Council Laws in Victoria

COUNCIL LAWS

In April 1996 the law about cats and dogs changed. These laws are set out in the Domestic (Feral and Nuisance) Animals Act 1994. It gives local Councils powers to control dogs and cats living within their boundaries. The law was changed to look more closely at the dangerous dog problem as well as address issues about cats. Until the law was changed cats weren’t considered companion animals and had few rights. The new law promotes animal welfare, responsible pet ownership and protects the environment and humans from nuisance dogs and cats.

THE LAW
If you own a dog, you must:
• register each dog (over 3 months) you own,
• keep your dog under control when walking it
• keep your dog confined to your property at other times
• make sure your dog doesn’t bark persistently
• stop your dog straying onto another person’s property if the person objects
• the dog must wear its council identification tag when outside your property. Most councils require the dog to wear a tag with and the name, address and phone number of the owner.
If you keep a dog or if you are taking care of someone else’s pets then you are the owner under the law and are responsible for that animal (including fines and any damage done by the dog). Please remember if your dog is hit by a car you are responsible for the damage to that car. The only exception to this is if the dog is hit while it is on a leash.

THE LAW FOR OTHER PEOPLE
Other people can object to:
• barking dogs,
• dogs creating a health risk,
• dogs being repeatedly on their property without their permission.
• dogs wandering outside their owner’s premises,
• dogs being off-leash in an on-leash area,
• dogs rushing at or chasing a person or animal,
• dogs attacking or biting a person or animal.

THE LAW IN YOUR MUNICIPALITY
Most of the law is the same throughout Victoria. However certain councils make their own laws, such as whether dogs must be on a leash. If a Council requires your dog to be on a leash at all times when outside your property they will also have areas, such as parks and reserves, where you are allowed to walk your dog off-leash. Contact your Council for details. These areas change regularly so keep up to date. Beach areas tend to vary from summer to winter.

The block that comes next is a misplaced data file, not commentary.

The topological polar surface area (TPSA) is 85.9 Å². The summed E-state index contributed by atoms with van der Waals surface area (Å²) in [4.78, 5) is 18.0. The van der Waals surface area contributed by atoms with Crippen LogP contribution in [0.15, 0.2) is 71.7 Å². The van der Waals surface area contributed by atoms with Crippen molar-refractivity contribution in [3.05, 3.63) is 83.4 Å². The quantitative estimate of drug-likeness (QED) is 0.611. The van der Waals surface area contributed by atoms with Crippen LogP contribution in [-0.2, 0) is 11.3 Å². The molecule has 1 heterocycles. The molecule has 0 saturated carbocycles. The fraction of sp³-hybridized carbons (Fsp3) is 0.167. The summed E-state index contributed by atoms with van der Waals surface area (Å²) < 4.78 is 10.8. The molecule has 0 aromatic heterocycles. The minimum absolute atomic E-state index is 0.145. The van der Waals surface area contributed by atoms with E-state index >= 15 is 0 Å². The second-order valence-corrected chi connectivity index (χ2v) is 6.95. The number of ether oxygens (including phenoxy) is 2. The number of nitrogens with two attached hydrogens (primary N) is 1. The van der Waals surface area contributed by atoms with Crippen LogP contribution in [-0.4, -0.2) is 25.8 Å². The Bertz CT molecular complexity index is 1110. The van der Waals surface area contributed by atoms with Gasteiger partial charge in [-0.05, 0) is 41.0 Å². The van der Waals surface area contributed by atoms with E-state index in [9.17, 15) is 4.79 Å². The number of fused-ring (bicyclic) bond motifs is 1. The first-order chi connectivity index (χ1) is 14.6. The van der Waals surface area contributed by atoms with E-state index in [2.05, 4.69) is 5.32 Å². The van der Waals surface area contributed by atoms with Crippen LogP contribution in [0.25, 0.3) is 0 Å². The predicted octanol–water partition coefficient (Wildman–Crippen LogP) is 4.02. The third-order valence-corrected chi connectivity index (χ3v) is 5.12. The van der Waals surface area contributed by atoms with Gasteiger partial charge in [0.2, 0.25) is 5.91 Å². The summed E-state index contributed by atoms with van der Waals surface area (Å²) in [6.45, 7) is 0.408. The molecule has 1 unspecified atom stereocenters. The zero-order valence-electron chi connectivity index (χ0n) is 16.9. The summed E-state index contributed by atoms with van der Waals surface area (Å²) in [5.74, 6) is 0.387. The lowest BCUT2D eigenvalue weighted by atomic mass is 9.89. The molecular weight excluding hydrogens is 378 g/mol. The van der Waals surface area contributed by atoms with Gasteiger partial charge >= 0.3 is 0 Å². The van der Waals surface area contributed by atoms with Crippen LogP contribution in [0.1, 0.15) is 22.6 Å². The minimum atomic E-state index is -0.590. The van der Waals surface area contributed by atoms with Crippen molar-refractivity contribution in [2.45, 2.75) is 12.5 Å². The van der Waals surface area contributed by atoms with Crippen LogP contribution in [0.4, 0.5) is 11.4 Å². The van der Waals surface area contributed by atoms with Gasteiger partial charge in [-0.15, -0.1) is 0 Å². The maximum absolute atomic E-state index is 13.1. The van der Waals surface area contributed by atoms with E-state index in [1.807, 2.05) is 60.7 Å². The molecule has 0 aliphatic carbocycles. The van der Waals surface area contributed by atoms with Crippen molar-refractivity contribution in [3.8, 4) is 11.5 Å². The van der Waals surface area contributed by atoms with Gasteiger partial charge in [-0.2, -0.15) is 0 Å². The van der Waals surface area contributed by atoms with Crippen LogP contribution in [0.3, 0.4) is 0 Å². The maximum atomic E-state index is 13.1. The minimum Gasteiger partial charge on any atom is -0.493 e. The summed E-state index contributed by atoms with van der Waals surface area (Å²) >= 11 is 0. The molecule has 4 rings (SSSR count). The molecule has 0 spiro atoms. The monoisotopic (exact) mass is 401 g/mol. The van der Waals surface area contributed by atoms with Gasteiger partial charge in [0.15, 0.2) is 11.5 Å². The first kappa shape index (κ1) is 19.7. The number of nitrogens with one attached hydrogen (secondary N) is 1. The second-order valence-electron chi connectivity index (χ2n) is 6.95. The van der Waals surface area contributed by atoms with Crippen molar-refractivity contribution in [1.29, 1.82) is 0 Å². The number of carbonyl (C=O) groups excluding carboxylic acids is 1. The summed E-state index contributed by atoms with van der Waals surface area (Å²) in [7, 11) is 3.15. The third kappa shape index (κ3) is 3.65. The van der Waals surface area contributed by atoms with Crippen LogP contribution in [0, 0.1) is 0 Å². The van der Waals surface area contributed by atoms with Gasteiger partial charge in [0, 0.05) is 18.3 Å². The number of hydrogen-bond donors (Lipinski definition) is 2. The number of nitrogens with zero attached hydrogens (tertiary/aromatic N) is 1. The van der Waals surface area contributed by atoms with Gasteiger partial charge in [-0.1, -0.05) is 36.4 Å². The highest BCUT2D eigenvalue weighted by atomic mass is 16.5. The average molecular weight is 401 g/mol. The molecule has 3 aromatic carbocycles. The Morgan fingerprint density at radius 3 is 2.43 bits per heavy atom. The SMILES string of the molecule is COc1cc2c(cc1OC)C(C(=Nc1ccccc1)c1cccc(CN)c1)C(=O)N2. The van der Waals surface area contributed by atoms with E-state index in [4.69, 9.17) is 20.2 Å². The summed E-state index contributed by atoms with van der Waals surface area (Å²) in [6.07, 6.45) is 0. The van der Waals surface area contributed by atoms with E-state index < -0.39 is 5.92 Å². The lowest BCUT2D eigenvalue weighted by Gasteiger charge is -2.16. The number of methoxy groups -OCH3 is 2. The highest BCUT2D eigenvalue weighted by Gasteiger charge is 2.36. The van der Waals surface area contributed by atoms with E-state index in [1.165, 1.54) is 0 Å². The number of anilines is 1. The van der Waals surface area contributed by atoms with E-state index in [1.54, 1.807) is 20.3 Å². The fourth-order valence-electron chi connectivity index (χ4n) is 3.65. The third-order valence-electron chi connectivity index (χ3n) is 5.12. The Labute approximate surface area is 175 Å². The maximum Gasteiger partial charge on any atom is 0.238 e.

Most Councils have made a local law about the number of dogs that may be kept on premises in Council areas. Commonly that number is limited to two dogs over six months of age (and 6 pups) and an owner would need a permit to have any more.
Most Councils require you to clean up and dispose of the faeces deposited by your dog in public places. Some Councils require you to carry a pooper-scooper or something to pick up faeces whenever you take your dog off your property. You can be fined if you are found not carrying a container.

FINES
Most offences are dealt with by “on-the-spot” fines, issued by a Council officer. The fines range from $50 – $200 (at Nov 1997).
If the offence is more serious or you keep committing the same offence, you may be prosecuted in the Magistrates Court . The fines are higher ($100 – $1000) and the magistrate could order you to pay court costs and damages.
A person who has suffered some injury or loss because of your animal’s behaviour can also sue you separately for damages.
For instance, if your unregistered dog is caught outside your property and taken to the pound, you may be fined for having an unregistered dog ($200, maximum for a first offence is $500), being off your property unsupervised ($50 – $500 depending on time of day and number of offences), for not having your dog secured to your property ($50 – $500), not being leashed ($100-$400) and for the dog not wearing an identification marker outside your property ($50, maximum first offence $100). Also you will have to pay the pound fees to get it back from the council. They may not fine you for each offence as they over-lap but they can.
Abandoning your dog carries a very heavy penalty.
Ignoring the law is costly and time consuming.
When obtaining a dog for the first time you should contact your local Council to discover what restrictions and additional local laws apply. Please see our restricted breed leaflet for more information on Restricted Dog Breeds in Victoria.